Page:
In other action, House Bill 1619, the Oklahoma Quality Investment Act, allows the state to offer a total of $10 million in incentives to support the retention of manufacturing companies across the state. Manufacturers "at risk" of moving out of state or closing may receive payments for five years to offset up to 10 percent of the cost of capital expenditures to modernize their equipment and facilities.

House Bill 2690 authorizes the establishment of regional economic development authorities located within the boundaries of cities, towns or counties. These regional development authorities have the same powers of current transportation authorities in the planning, financing and constructing of regional economic development projects.

The other large economic development priority in Gov. Henry's 2006 State of the State Address also passed. House Bill 1169 creates and funds a $100 million Economic Opportunity Fund to help "close deals" for business retention, expansion and recruitment.

SSTI Accepting Bids for 2007 Annual Conference

With preparations for SSTI's 10th Annual Conference in Oklahoma City on Oct. 31-Nov. 2 well underway, we have received many questions from local, regional and state organizations wanting to host the premier event for the tech-based economic development (TBED) profession in 2007. Because of the increased interest, SSTI has bumped up its schedule for selecting the 2007 site. We are accepting nominations of host organizations and locations for SSTI's 11th Annual Conference until July 30, 2006.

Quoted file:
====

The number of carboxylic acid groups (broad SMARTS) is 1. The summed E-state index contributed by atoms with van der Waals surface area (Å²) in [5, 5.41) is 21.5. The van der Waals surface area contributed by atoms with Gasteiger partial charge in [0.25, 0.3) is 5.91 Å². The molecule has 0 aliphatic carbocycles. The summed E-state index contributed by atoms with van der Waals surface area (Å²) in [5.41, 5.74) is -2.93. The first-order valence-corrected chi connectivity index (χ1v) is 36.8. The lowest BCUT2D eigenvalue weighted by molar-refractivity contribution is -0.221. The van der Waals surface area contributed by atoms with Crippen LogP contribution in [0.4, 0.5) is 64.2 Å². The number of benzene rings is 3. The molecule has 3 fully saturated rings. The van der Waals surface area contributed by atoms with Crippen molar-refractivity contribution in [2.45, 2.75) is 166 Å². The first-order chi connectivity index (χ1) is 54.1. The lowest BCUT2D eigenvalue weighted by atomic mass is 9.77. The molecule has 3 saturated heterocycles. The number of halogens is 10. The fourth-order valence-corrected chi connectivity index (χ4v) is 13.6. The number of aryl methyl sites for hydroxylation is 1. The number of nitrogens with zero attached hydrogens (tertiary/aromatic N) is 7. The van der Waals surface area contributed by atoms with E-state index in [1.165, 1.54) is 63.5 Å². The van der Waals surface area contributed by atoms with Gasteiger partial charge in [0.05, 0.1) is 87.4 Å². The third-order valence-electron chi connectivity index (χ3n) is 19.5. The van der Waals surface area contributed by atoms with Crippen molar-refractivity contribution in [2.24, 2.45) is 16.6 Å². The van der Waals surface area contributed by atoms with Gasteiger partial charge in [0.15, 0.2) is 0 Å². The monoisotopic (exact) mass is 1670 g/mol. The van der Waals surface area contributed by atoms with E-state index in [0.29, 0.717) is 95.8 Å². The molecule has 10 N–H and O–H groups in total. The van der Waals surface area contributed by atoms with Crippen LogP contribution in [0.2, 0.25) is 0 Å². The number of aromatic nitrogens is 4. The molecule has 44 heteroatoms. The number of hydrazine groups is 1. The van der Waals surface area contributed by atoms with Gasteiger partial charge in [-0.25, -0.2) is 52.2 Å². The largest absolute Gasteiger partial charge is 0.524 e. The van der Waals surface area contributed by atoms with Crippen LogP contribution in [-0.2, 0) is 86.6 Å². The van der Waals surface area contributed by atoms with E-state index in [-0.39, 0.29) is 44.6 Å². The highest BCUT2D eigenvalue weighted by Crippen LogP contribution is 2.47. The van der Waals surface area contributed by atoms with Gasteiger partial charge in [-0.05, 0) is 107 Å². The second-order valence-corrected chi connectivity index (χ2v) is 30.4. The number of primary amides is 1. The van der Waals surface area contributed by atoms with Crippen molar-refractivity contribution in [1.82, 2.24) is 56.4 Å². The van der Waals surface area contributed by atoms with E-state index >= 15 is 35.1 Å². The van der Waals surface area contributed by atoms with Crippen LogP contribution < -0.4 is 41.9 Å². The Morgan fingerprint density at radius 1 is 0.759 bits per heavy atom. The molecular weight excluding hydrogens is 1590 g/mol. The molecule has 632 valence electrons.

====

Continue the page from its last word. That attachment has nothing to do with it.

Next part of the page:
Foundation Endows TBED-related Faculty Positions in Tulsa

One of the latest examples of the important role a foundation can play in tech-based economic development strategies comes from a recent $15 million donation to Tulsa University. The Chapman Trust, established after the deaths of Oklahoma oilman James Chapman and his wife Leta Chapman, made the donation to perpetually endow nine new junior faculty positions at the university.

Save the Date: SSTI's 10th Annual Conference Set for Oct. 31-Nov. 2

It only seems natural that SSTI celebrate a decade of convening the premiere professional development event for the nation's tech-based economic development community in a state that, for nearly 20 years, has been a pioneer for innovative approaches to transform regional economies — Oklahoma. SSTI's 10th annual conference and pre-conference intensive workshops will be held at the Cox Convention Center in Oklahoma City on Oct. 31-Nov. 2.

Tech Talkin' Govs 2006, Part Four

The first three installments of SSTI's four-part look at how TBED will play in the 2006 legislative priorities of the governors can be found in the Digest archives at:

Oklahoma Supreme Court Approves $50M in Bonds for Endowed Chairs

Upon ruling in favor of a $50 million bonds issue last month, the Oklahoma Supreme Court cleared the way for an endowed chairs program at colleges and universities throughout the state .


Steve Biggers has been promoted to Deputy Director for the Oklahoma Center for the Advancement of Science & Technology.